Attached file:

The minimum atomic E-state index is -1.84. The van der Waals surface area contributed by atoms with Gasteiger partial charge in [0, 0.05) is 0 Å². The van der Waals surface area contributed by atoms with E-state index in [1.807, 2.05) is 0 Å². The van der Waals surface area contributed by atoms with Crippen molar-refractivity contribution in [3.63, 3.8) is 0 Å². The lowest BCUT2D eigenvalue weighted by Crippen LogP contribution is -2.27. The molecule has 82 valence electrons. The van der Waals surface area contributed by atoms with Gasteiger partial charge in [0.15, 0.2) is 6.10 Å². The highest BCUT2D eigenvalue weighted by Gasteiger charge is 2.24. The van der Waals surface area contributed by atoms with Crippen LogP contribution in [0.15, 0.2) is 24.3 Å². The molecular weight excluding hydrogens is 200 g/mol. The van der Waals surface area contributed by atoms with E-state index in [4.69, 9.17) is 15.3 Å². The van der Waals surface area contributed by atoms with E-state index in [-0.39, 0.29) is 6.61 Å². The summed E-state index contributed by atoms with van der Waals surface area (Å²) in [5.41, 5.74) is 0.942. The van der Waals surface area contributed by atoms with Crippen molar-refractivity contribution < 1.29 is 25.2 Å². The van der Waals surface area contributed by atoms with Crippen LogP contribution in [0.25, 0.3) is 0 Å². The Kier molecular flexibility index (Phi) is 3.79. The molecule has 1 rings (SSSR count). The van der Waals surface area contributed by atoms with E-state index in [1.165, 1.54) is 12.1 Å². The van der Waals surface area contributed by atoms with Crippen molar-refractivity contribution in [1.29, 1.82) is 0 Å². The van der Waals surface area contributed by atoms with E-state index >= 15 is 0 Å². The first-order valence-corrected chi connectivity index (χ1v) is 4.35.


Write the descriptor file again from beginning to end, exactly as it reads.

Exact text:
The minimum atomic E-state index is -1.84. The van der Waals surface area contributed by atoms with Gasteiger partial charge in [0, 0.05) is 0 Å². The van der Waals surface area contributed by atoms with E-state index in [1.807, 2.05) is 0 Å². The van der Waals surface area contributed by atoms with Crippen molar-refractivity contribution in [3.63, 3.8) is 0 Å². The lowest BCUT2D eigenvalue weighted by Crippen LogP contribution is -2.27. The molecule has 82 valence electrons. The van der Waals surface area contributed by atoms with Gasteiger partial charge in [0.15, 0.2) is 6.10 Å². The highest BCUT2D eigenvalue weighted by Gasteiger charge is 2.24. The van der Waals surface area contributed by atoms with Crippen LogP contribution in [0.15, 0.2) is 24.3 Å². The molecular weight excluding hydrogens is 200 g/mol. The van der Waals surface area contributed by atoms with E-state index in [4.69, 9.17) is 15.3 Å². The van der Waals surface area contributed by atoms with E-state index in [-0.39, 0.29) is 6.61 Å². The summed E-state index contributed by atoms with van der Waals surface area (Å²) in [5.41, 5.74) is 0.942. The van der Waals surface area contributed by atoms with Crippen molar-refractivity contribution < 1.29 is 25.2 Å². The van der Waals surface area contributed by atoms with Crippen LogP contribution in [0.25, 0.3) is 0 Å². The Kier molecular flexibility index (Phi) is 3.79. The molecule has 1 rings (SSSR count). The van der Waals surface area contributed by atoms with E-state index in [1.165, 1.54) is 12.1 Å². The van der Waals surface area contributed by atoms with Crippen molar-refractivity contribution in [1.29, 1.82) is 0 Å². The van der Waals surface area contributed by atoms with E-state index >= 15 is 0 Å². The first-order valence-corrected chi connectivity index (χ1v) is 4.35.